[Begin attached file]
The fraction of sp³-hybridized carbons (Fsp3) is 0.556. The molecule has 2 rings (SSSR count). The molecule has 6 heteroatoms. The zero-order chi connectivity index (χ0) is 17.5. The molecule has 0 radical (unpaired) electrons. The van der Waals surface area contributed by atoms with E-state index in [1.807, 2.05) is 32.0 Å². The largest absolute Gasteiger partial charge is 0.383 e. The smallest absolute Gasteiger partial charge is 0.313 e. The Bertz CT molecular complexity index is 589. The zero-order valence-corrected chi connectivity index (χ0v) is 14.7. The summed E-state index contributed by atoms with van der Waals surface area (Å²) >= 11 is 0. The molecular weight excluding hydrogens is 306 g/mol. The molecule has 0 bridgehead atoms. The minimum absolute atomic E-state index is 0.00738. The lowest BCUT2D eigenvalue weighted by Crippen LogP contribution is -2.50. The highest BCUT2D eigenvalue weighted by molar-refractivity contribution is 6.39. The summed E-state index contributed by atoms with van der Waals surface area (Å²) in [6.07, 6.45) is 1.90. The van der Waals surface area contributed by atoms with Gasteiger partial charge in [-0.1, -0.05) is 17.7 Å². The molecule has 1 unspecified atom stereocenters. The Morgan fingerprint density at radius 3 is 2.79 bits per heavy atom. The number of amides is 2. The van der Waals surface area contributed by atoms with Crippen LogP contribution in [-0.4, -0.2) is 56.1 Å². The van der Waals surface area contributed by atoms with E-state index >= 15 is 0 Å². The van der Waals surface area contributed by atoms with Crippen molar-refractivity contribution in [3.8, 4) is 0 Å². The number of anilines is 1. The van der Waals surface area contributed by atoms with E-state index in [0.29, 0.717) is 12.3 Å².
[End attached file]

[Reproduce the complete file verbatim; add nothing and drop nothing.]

The fraction of sp³-hybridized carbons (Fsp3) is 0.556. The molecule has 2 rings (SSSR count). The molecule has 6 heteroatoms. The zero-order chi connectivity index (χ0) is 17.5. The molecule has 0 radical (unpaired) electrons. The van der Waals surface area contributed by atoms with E-state index in [1.807, 2.05) is 32.0 Å². The largest absolute Gasteiger partial charge is 0.383 e. The smallest absolute Gasteiger partial charge is 0.313 e. The Bertz CT molecular complexity index is 589. The zero-order valence-corrected chi connectivity index (χ0v) is 14.7. The summed E-state index contributed by atoms with van der Waals surface area (Å²) >= 11 is 0. The molecular weight excluding hydrogens is 306 g/mol. The molecule has 0 bridgehead atoms. The minimum absolute atomic E-state index is 0.00738. The lowest BCUT2D eigenvalue weighted by Crippen LogP contribution is -2.50. The highest BCUT2D eigenvalue weighted by molar-refractivity contribution is 6.39. The summed E-state index contributed by atoms with van der Waals surface area (Å²) in [6.07, 6.45) is 1.90. The van der Waals surface area contributed by atoms with Gasteiger partial charge in [-0.1, -0.05) is 17.7 Å². The molecule has 1 unspecified atom stereocenters. The Morgan fingerprint density at radius 3 is 2.79 bits per heavy atom. The number of amides is 2. The van der Waals surface area contributed by atoms with Crippen LogP contribution in [-0.4, -0.2) is 56.1 Å². The van der Waals surface area contributed by atoms with E-state index >= 15 is 0 Å². The van der Waals surface area contributed by atoms with Crippen molar-refractivity contribution in [3.8, 4) is 0 Å². The number of anilines is 1. The van der Waals surface area contributed by atoms with E-state index in [0.29, 0.717) is 12.3 Å².